Steel is an iron-carbon (Fe-C) alloy that contains from 0.02% up to 2.1% C in weight. Fe-C alloys containing more than this percentage of carbon in weight are defined as cast iron in general terms. When the carbon content increases to 6.7%, an extremely brittle intermetallic compound called cementite (Fe3C) forms. The scope of this blog post will only cover the steel section of the Fe-C phase diagram.
Steel is an excellent material for various engineering applications by having a high melting temperature (around 1530˚C) and a wide range of mechanical properties. Besides the alloying elements, mechanical properties can also be modified suitably for different applications by adjusting the cooling rate of steel from its austenitic phase. There are several types of heat treatment methods applied on steels which will be comprehensively explained in this blog post.
What exactly is the heat treatment and why it is done?
Heat treatment is a thermal process applied to commercial metal products that involve heating and cooling cycles. In this process, thermal energy is used to alter the microstructure of the material. In this way, mechanical properties are improved. In some cases, the aim of heat treatment is not to improve the mechanical properties but just to soften the material for further processing, such as machining. Machinability is inversely related to the hardness of the material, therefore, machining a very brittle material can end up in the malfunctioning of working lathes due to excessive resistance against shaping.
It is easy to visualize as seen in the books and movies, a blacksmith holding a hot, glowing workpiece of steel, shaping it with a hammer. As he continues to shape the red-orange steel piece, it can be easily seen that the steel is shaped rather effortlessly when compared to a tough steel sword in normal conditions. It is nearly impossible to strain to harden a steel sword easily with a hammer. Explanation of this situation lies within the borders of a branch of solid-state physics, commonly known as materials science. When this Fe-C alloy named steel is heated up to a certain temperature area, it experiences a phase change and becomes austenite. This process is called austenitization. Austenite, having a face-centered cubic (FCC) structure, is the softest phase in the Fe-C phase equilibrium diagram. Therefore, the shaping of a steel sword becomes possible at elevated temperatures. This diagram is one of the most essential diagrams in metallurgical and materials science.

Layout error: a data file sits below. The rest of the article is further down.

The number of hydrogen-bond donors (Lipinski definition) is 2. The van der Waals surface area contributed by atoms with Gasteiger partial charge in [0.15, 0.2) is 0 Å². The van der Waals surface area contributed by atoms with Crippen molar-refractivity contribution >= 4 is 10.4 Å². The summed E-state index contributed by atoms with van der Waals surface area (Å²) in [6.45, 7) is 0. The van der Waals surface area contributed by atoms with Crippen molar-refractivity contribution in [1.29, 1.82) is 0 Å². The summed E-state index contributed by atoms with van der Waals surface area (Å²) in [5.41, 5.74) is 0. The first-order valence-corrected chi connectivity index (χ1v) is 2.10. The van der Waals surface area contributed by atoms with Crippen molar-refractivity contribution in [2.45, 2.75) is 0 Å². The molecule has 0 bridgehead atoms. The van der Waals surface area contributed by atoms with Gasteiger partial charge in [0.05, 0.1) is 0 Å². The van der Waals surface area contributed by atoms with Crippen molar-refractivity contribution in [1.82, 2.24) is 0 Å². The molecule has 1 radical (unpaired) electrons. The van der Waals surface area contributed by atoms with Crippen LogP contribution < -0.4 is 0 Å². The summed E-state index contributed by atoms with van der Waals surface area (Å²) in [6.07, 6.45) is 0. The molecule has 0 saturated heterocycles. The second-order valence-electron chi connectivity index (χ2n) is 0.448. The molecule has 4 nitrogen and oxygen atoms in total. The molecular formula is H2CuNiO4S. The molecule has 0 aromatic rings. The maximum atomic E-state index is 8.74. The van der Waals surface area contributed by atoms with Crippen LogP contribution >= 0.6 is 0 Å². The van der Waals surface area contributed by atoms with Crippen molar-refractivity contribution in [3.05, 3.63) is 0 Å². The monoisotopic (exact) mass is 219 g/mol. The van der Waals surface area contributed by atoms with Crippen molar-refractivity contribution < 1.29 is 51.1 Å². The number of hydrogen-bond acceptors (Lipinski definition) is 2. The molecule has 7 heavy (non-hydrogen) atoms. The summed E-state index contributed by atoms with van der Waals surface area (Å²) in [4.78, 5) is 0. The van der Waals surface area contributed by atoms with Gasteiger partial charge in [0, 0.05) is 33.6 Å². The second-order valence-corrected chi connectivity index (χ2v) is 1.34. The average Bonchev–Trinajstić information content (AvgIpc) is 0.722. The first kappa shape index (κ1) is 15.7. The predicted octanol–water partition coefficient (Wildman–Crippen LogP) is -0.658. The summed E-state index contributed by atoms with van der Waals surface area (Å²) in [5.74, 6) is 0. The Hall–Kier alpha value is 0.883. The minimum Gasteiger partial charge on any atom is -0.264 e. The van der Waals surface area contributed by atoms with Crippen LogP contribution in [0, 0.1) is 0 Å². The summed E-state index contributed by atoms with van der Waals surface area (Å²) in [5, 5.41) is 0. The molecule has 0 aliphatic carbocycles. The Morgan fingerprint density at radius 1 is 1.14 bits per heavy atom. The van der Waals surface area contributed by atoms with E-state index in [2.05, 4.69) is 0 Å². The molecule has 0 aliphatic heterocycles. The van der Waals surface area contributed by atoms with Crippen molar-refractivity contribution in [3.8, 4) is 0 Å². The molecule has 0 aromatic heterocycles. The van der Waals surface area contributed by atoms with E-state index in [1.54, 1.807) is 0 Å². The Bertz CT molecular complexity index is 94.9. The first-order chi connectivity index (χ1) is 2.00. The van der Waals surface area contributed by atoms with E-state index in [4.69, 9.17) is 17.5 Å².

Fe-C Phase Equilibrium Diagram
In order to fully understand the theory of heat treatment, it is crucial to investigate the Fe-C phase diagram. This diagram helps metallurgists to determine the effects of chemical composition and temperature on phase formations.
Figure 1: Fe-C Phase Equilibrium Diagram
As mentioned before, steel is defined as a Fe-C alloy containing up to 2.1% of carbon. After this percentage, this alloy is defined as cast iron. Steels are ductile materials when compared to cast irons. It can be deducted that increasing carbon content makes the material more brittle.
In terms of steelmaking, the most important part of this diagram is 0.76% C where the 100% pearlite structure is achieved. Pearlite is a lamellar microstructure consists of repeating α (ferrite) and Fe3C (cementite) phases. This special structure makes the pearlitic steel very tough. It is also called eutectoidic steel.
When the carbon content of the steel is less than 0.76%, this steel is known as hypoeutectoidic steel. In hypoeutectoidic steels, the matrix of the microstructure is α and solid Fe3C particles precipitate on grain boundaries of ferrite.
If the carbon content exceeds 0.76%, steel becomes hypereutectoidic. In hypereutectoidic steels, ferrite particles precipitate on grain boundaries of Fe3C. When compared to hypoeutectoidic, hypereutectoidic steels are more brittle and low in ductility.